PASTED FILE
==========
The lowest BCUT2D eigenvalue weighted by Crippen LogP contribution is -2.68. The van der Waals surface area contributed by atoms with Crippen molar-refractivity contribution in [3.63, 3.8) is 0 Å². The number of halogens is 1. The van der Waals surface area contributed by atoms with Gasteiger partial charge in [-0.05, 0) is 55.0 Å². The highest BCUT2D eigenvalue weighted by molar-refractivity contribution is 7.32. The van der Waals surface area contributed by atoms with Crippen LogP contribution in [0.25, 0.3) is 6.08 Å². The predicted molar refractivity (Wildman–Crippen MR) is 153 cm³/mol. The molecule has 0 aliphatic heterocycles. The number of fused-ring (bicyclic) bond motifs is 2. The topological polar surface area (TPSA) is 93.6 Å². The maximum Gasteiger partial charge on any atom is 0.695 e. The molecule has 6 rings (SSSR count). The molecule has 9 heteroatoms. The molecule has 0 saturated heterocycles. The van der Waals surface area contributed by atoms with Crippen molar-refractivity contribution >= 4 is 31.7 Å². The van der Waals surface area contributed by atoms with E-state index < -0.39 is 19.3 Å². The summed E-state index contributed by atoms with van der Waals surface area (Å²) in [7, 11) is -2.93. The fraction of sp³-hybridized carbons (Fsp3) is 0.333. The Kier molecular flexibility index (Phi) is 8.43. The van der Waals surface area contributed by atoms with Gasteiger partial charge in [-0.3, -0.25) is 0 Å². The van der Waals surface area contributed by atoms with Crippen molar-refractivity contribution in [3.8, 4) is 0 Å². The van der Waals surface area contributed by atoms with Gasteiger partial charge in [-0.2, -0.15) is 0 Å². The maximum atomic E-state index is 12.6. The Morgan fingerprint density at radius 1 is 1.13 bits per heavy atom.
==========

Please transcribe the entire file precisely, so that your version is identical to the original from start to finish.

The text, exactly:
The lowest BCUT2D eigenvalue weighted by Crippen LogP contribution is -2.68. The van der Waals surface area contributed by atoms with Crippen molar-refractivity contribution in [3.63, 3.8) is 0 Å². The number of halogens is 1. The van der Waals surface area contributed by atoms with Gasteiger partial charge in [-0.05, 0) is 55.0 Å². The highest BCUT2D eigenvalue weighted by molar-refractivity contribution is 7.32. The van der Waals surface area contributed by atoms with Crippen LogP contribution in [0.25, 0.3) is 6.08 Å². The predicted molar refractivity (Wildman–Crippen MR) is 153 cm³/mol. The molecule has 0 aliphatic heterocycles. The number of fused-ring (bicyclic) bond motifs is 2. The topological polar surface area (TPSA) is 93.6 Å². The maximum Gasteiger partial charge on any atom is 0.695 e. The molecule has 6 rings (SSSR count). The molecule has 9 heteroatoms. The molecule has 0 saturated heterocycles. The van der Waals surface area contributed by atoms with Crippen molar-refractivity contribution >= 4 is 31.7 Å². The van der Waals surface area contributed by atoms with E-state index < -0.39 is 19.3 Å². The summed E-state index contributed by atoms with van der Waals surface area (Å²) in [7, 11) is -2.93. The fraction of sp³-hybridized carbons (Fsp3) is 0.333. The Kier molecular flexibility index (Phi) is 8.43. The van der Waals surface area contributed by atoms with Gasteiger partial charge in [-0.3, -0.25) is 0 Å². The van der Waals surface area contributed by atoms with Crippen molar-refractivity contribution in [3.8, 4) is 0 Å². The van der Waals surface area contributed by atoms with Gasteiger partial charge in [-0.2, -0.15) is 0 Å². The maximum atomic E-state index is 12.6. The Morgan fingerprint density at radius 1 is 1.13 bits per heavy atom.